For many new cat parents, the decision to declaw the cat is made before any attempts at training are done and before gaining a thorough understanding of what this permanent procedure actually involves. Too many people look at the cat’s claws as things that cause destruction and injury to family members, rather than understanding how important claws are to the cat both physically and emotionally. In too many cases, cat parents aren’t given all the accurate information about this surgery and they certainly aren’t given enough information about how to properly train their cats so declawing wouldn’t even be needed.
Any procedure that can never be reversed requires adequate understanding of what’s involved and whether proper training has been done before making that surgery appointment. We owe it to our cats to not make quick decisions about something that will affect their lives forever.
Kittens are Getting to Know Their New Equipment
With a new kitten, those sharp little claws always seem to be doing something unwanted but that’s actually normal because the youngster is just learning about her new skills and the role her claws play in helping her navigate around her environment. If you combine positive, proper training and purchase (or make) a scratching post that meets a cat’s needs, your cat will learn where it’s acceptable to scratch and where it isn’t. Additionally, as your kitten grows, she’ll learn to keep her claws sheathed. Without humane, proper training and the availability of an effective and conveniently located scratching surface, your cat will probably end up scratching furniture because the act of scratching is a normal and vital part of being a cat.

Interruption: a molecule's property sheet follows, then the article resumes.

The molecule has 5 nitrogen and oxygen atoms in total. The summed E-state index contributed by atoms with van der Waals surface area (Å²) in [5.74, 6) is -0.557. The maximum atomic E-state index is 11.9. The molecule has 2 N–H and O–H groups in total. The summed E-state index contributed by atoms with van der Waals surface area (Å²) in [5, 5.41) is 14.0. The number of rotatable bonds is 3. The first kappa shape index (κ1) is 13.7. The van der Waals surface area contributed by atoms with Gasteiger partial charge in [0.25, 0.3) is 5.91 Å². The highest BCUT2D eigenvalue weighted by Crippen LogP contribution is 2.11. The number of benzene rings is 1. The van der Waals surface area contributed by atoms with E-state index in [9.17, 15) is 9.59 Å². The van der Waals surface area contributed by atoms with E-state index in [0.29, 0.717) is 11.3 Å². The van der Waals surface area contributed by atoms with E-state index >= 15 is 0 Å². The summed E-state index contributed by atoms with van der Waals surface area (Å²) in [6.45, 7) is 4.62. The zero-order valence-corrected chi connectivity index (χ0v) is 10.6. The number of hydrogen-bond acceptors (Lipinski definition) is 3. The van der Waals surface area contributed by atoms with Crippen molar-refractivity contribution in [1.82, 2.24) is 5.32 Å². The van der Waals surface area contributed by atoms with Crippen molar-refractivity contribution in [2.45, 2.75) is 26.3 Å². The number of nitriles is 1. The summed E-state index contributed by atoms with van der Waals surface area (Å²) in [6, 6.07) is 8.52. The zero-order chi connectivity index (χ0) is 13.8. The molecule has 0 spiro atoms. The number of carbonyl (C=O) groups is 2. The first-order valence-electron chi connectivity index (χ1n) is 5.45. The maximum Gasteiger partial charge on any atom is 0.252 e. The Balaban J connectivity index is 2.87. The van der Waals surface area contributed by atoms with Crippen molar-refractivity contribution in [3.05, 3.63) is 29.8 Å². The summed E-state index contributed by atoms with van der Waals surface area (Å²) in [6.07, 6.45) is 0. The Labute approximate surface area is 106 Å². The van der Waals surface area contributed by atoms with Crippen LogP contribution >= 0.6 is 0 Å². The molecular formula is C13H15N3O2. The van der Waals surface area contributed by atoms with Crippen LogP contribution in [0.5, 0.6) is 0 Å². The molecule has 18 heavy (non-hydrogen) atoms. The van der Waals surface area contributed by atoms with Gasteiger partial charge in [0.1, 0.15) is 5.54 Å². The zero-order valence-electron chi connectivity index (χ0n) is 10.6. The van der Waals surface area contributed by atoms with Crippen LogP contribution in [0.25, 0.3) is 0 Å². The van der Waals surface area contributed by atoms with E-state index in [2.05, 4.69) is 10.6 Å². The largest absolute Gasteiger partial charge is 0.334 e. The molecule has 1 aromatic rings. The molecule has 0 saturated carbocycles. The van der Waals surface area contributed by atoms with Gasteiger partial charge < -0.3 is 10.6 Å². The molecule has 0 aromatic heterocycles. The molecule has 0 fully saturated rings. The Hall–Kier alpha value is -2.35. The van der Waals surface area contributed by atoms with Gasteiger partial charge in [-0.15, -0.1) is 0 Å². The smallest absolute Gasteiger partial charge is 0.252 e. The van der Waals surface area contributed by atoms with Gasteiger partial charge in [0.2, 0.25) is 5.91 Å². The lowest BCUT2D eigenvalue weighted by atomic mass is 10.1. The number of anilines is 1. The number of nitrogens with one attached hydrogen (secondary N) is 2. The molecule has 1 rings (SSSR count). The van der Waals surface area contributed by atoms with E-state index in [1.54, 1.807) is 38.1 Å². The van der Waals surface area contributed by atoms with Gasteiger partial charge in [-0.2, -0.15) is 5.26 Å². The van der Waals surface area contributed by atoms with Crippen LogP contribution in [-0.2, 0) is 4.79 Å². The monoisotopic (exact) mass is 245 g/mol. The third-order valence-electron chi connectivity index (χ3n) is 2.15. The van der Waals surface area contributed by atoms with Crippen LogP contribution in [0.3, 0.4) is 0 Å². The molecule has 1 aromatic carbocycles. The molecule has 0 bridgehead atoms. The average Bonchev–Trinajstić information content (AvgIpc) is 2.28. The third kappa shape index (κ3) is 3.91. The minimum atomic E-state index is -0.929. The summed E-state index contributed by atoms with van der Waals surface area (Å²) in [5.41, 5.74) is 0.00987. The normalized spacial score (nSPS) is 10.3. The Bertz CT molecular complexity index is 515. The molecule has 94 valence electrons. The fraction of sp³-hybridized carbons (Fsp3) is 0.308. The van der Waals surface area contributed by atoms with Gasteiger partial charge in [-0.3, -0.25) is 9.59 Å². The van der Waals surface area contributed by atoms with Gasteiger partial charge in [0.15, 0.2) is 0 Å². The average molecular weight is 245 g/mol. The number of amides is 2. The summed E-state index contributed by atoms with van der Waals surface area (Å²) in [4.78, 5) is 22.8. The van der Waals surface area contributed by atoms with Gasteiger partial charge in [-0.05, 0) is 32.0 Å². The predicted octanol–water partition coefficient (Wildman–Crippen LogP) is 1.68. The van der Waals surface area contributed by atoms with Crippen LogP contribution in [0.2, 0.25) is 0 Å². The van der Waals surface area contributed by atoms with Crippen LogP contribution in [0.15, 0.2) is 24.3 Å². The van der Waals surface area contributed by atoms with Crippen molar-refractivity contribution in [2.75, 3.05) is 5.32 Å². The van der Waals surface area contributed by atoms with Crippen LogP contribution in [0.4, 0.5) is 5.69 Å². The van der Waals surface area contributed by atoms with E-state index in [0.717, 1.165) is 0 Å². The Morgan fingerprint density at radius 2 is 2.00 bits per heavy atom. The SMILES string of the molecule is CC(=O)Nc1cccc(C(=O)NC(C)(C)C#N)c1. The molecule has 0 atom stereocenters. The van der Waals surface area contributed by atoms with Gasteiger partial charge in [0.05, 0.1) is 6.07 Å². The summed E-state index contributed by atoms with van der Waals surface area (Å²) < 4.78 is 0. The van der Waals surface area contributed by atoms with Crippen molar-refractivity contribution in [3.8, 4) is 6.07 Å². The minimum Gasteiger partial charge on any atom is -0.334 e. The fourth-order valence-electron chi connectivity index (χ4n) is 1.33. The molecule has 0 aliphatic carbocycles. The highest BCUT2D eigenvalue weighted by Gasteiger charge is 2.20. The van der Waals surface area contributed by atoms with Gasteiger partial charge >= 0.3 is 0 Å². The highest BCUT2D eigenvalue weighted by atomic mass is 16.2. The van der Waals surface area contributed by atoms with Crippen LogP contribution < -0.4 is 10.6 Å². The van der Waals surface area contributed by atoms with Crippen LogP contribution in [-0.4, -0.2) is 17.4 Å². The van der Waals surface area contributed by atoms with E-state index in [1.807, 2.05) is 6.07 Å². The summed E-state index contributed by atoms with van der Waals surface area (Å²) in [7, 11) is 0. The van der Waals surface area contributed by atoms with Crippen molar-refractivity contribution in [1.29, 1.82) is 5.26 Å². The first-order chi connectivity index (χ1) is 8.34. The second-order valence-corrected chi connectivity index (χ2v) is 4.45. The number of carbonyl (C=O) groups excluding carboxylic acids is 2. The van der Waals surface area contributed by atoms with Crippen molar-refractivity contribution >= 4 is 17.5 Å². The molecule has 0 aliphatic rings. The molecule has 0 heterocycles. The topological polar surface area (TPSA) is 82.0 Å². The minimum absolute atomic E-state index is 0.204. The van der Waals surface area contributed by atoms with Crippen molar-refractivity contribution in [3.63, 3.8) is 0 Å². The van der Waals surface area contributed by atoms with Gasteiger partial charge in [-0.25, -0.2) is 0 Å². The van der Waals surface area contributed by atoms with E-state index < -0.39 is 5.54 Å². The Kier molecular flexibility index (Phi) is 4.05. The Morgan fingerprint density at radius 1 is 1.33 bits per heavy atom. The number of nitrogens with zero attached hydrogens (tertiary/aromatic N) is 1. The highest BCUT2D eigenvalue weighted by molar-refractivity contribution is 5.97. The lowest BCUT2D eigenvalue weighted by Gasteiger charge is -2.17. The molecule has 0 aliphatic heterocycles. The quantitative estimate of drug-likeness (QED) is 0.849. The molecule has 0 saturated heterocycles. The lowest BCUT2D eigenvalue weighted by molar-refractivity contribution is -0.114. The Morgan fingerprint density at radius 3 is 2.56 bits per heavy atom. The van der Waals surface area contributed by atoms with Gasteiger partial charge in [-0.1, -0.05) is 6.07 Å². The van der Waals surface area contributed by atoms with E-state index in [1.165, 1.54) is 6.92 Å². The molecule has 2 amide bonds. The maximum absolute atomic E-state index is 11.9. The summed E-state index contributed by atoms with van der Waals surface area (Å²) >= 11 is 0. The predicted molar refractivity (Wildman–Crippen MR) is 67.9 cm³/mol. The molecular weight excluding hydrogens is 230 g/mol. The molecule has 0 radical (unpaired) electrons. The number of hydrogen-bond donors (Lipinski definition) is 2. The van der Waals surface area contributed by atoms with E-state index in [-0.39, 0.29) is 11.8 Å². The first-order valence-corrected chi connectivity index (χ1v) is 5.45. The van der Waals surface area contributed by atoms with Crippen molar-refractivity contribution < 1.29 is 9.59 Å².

As with any aspect of having a kitten (or any young pet), you have to allow time for that animal to learn about her emerging skills and have adequate time to become trained. It’s also up to us to make sure we do the proper training.
Does Your Cat Feel Backed in a Corner?
If you’re considering declawing because your adult cat is displaying aggressive behavior with her claws, it may mean you’re not accurately reading her body language. She may feel as if she only has one option to say “no.” Cats prefer to not have physical confrontations. That’s why they do so much posturing. If your cat has resorted to using her claws to communicate to others to “back off” then declawing in that case will not change the behavior. She’ll still feel backed in a corner. Cats usually give multiple warning signs before feeling the need to scratch or bite.
What’s Involved in the Declaw Surgery?
It’s important to understand what declawing actually involves. It’s not just the removal of the cat’s claw – it’s the severing of the entire first joint. It’s basically an amputation, or rather, 10 amputations. After declaw surgery, the cat’s paws are tightly bandaged and she’s kept overnight at the veterinary clinic. In some cases, cats aren’t even given pain medication after this surgery. Pain medication costs extra and many veterinary hospitals require you to sign off on whether you will agree to pay for the medication or not. If you choose not to pay for pain medication then your cat will suffer.